If you're an aficionado [sniff!] of the great progressive rock bands that found their fullest flowering in the '70s, you'll have already bought your tix for this performance by perhaps the best of them all, UK. The band's original lineup was a sterling super-grouping that featured King Crimson/Yes drum god Bill Bruford, Crimson (and later, uh, Asia) bassist-singer John Wetton, jazz-rock guitar deity Alan Holdsworth and Roxy Music violinist-keyboardist Eddie Jobson. Well, now here's Jobson and Wetton joined by ex-Zappa drumming ace Terry Bozzio (who'd replaced Bruford in the UK lineup after the band's first album) in a one-off world tour. As this is their first time playing together in more than three decades, tonight's show is, of course, touted as a rare event. Hopefully, it'll be well done, too. —John Payne
THE HOLMES BROS. at McCabe's; REBECCA GATES at Townhouse; ANGELA MCCLUSKEY at Hotel Café; BRIGHT BEAST at Origami Vinyl; MONICA LIONHEART, DANIEL AHEARN at Bootleg Bar.
Brad Mehldau Trio
At this point in his career, is it too soon to credit the visionary pianist-composer with becoming the most influential jazz artist of the past two decades? He has inspired an entire generation of players, and it's hard to find a young pianist who hasn't borrowed something from him, a copycat reverence heretofore applied to such hallowed figures as Parker, Coltrane and Hancock. Still, there's no improving on the original, and Mehldau's new album, Ode, presents an artist firmly in flux to maturation — he found his voice long ago but is becoming ever more comfortable with it. His pianistic and harmonic innovations were once a tad expository, but he now delves deeper into them, finding freedom within his ideas, untethered from self-consciousness. Go, witness a sage climbing toward a lofty place in jazz history. —Gary Fukushima
JOSH NELSON at Vitello's.
There's something inexorably magical about rock & roll odes to girls named Jane. “Queen Jane Approximately” was one of Bob Dylan's most mysteriously beguiling songs of the mid-'60s, while “Sweet Jane” was just about as close as Lou Reed ever got to a feel-good classic rock anthem. Garage-rock howlers Dead Moon revealed a previously unknown pop reverence on their obscure gem “Jane,” and even Slade's glitter-rock stomper “Gudbye T' Jane” had a certain compulsive allure. (Jane's Addiction's dopey and sentimentally obvious ballad “Jane Says” remains one of the few exceptions to this rule.) On the 10-minute-plus epic “Hey Jane,” from Spiritualized's new album, Sweet Heart Sweet Light (whose very title evokes Reed's Velvet Underground), Jason Pierce sings the praises of a transvestite prostitute. Like many of Spiritualized's best tracks, “Hey Jane” starts out as a fuzzy, bouncy ramble before gathering gradual momentum and tripping out in a spacey swirl of psychedelic sound effects and angelic harmonies. —Falling James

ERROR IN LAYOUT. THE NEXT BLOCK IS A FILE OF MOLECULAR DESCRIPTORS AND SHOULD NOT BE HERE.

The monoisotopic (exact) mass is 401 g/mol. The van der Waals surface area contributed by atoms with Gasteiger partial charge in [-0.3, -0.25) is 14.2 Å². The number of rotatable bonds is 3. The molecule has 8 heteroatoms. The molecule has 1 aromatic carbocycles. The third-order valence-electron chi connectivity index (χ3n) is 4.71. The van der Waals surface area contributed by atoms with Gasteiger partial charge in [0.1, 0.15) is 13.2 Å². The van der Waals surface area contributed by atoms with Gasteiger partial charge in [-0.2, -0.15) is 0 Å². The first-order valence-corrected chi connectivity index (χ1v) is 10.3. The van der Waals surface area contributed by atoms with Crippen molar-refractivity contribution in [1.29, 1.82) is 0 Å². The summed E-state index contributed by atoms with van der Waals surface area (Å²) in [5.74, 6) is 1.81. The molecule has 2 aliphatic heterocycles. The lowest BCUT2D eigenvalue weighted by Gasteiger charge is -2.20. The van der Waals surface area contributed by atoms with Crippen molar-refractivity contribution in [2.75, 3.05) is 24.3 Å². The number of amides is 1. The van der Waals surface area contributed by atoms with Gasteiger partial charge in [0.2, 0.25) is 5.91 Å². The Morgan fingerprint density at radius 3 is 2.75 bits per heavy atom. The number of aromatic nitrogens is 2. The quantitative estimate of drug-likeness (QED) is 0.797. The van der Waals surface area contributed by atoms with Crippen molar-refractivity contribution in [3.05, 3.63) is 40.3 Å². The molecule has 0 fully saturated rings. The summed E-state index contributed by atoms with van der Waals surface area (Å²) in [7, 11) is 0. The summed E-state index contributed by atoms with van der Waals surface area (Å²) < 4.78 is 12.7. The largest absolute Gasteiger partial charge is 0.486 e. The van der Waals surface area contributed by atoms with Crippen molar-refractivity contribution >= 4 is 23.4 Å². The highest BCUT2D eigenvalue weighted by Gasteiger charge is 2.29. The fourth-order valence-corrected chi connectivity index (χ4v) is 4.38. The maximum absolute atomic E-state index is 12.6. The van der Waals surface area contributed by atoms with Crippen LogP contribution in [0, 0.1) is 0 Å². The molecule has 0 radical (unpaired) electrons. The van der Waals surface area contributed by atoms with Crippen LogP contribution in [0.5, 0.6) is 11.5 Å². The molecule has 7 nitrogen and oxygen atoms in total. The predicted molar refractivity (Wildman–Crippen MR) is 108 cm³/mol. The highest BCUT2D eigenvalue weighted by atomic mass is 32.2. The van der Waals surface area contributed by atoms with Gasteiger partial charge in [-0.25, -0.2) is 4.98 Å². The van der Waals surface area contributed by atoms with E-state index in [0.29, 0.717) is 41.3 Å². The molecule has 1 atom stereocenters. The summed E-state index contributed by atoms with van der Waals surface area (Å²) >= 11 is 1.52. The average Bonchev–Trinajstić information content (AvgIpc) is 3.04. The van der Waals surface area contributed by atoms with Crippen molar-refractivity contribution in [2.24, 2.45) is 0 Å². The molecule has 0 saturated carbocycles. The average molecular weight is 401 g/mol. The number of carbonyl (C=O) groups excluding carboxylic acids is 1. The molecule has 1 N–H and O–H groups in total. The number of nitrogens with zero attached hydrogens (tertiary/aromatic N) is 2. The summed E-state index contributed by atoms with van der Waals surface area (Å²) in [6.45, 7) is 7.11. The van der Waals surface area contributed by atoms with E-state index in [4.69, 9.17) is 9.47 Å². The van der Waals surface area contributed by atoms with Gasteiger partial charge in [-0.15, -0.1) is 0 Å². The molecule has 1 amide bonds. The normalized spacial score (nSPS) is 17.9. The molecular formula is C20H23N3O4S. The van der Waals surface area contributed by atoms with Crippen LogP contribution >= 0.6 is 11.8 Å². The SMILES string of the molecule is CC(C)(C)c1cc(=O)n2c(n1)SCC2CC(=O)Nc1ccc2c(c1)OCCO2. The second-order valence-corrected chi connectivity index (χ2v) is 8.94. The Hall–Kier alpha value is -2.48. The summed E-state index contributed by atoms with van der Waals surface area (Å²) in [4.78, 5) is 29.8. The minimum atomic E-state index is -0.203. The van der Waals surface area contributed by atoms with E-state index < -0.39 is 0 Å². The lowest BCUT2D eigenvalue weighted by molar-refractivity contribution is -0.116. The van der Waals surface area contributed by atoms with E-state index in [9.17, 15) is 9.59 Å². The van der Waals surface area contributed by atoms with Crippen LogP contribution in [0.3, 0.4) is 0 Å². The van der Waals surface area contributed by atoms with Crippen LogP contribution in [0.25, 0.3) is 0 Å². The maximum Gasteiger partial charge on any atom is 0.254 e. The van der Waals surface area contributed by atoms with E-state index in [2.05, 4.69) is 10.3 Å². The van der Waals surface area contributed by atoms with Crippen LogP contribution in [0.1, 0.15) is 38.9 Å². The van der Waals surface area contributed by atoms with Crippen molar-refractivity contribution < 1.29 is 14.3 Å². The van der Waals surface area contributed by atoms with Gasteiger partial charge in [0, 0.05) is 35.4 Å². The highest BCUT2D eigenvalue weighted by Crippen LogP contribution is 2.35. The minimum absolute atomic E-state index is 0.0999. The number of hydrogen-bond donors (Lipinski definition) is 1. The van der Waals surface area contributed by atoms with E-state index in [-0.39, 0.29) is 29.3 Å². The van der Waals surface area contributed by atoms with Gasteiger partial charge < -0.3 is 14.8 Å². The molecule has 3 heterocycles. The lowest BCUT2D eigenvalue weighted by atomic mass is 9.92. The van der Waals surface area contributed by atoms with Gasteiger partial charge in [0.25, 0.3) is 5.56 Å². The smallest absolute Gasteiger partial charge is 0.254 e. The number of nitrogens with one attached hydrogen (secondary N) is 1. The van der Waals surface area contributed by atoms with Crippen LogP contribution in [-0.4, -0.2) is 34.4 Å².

Lianne La Havas
This young English singer — one of several in recent months to be tagged as the next Adele — has a debut coming out in August on Nonesuch, Is Your Love Big Enough?, parts of which she recorded here in Los Angeles with Matt Hales of the U.K. pop act Aqualung. Hales is just one of La Havas' high-profile benefactors; last year Bon Iver took her out on the road as an opener after they met on Later … With Jools Holland. These fellows' admiration is well founded. On her five-song Lost & Found EP, La Havas flexes her timeless, old-soul vocals over handsome arrangements that aren't afraid of a little new-school shine. She plays here before heading to Europe for a string of festival dates. With Ferraby Lionheart. —Mikael Wood